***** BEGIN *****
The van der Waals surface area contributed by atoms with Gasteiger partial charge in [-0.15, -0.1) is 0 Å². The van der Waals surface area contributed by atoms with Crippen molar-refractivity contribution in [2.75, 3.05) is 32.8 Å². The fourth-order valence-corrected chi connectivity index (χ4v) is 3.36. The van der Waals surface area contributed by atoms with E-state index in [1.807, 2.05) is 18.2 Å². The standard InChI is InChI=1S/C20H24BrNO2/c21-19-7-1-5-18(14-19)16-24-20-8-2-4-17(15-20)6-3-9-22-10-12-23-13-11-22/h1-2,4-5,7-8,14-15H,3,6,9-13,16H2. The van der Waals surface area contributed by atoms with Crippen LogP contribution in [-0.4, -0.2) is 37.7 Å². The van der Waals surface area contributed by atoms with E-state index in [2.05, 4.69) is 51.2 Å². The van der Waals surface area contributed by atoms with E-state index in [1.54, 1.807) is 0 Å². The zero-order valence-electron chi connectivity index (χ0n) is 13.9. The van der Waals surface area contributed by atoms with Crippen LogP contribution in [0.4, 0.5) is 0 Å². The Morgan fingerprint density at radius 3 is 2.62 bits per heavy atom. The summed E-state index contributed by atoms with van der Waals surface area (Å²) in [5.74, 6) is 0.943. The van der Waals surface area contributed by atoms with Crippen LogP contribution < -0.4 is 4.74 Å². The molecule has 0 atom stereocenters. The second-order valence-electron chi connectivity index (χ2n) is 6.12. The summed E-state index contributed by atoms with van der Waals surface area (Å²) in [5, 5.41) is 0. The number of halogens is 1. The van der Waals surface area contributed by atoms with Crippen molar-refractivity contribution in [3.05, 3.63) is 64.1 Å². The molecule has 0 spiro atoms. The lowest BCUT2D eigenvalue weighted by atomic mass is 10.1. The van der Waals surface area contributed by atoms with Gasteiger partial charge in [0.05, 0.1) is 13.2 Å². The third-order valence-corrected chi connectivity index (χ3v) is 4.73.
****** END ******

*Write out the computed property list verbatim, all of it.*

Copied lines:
The van der Waals surface area contributed by atoms with Gasteiger partial charge in [-0.15, -0.1) is 0 Å². The van der Waals surface area contributed by atoms with Crippen molar-refractivity contribution in [2.75, 3.05) is 32.8 Å². The fourth-order valence-corrected chi connectivity index (χ4v) is 3.36. The van der Waals surface area contributed by atoms with E-state index in [1.807, 2.05) is 18.2 Å². The standard InChI is InChI=1S/C20H24BrNO2/c21-19-7-1-5-18(14-19)16-24-20-8-2-4-17(15-20)6-3-9-22-10-12-23-13-11-22/h1-2,4-5,7-8,14-15H,3,6,9-13,16H2. The van der Waals surface area contributed by atoms with Crippen LogP contribution in [-0.4, -0.2) is 37.7 Å². The van der Waals surface area contributed by atoms with E-state index in [2.05, 4.69) is 51.2 Å². The van der Waals surface area contributed by atoms with E-state index in [1.54, 1.807) is 0 Å². The zero-order valence-electron chi connectivity index (χ0n) is 13.9. The van der Waals surface area contributed by atoms with Crippen LogP contribution in [0.4, 0.5) is 0 Å². The Morgan fingerprint density at radius 3 is 2.62 bits per heavy atom. The summed E-state index contributed by atoms with van der Waals surface area (Å²) in [5.74, 6) is 0.943. The van der Waals surface area contributed by atoms with Crippen LogP contribution < -0.4 is 4.74 Å². The molecule has 0 atom stereocenters. The second-order valence-electron chi connectivity index (χ2n) is 6.12. The summed E-state index contributed by atoms with van der Waals surface area (Å²) in [5, 5.41) is 0. The number of halogens is 1. The van der Waals surface area contributed by atoms with Crippen molar-refractivity contribution in [3.05, 3.63) is 64.1 Å². The molecule has 0 spiro atoms. The lowest BCUT2D eigenvalue weighted by atomic mass is 10.1. The van der Waals surface area contributed by atoms with Gasteiger partial charge in [0.05, 0.1) is 13.2 Å². The third-order valence-corrected chi connectivity index (χ3v) is 4.73.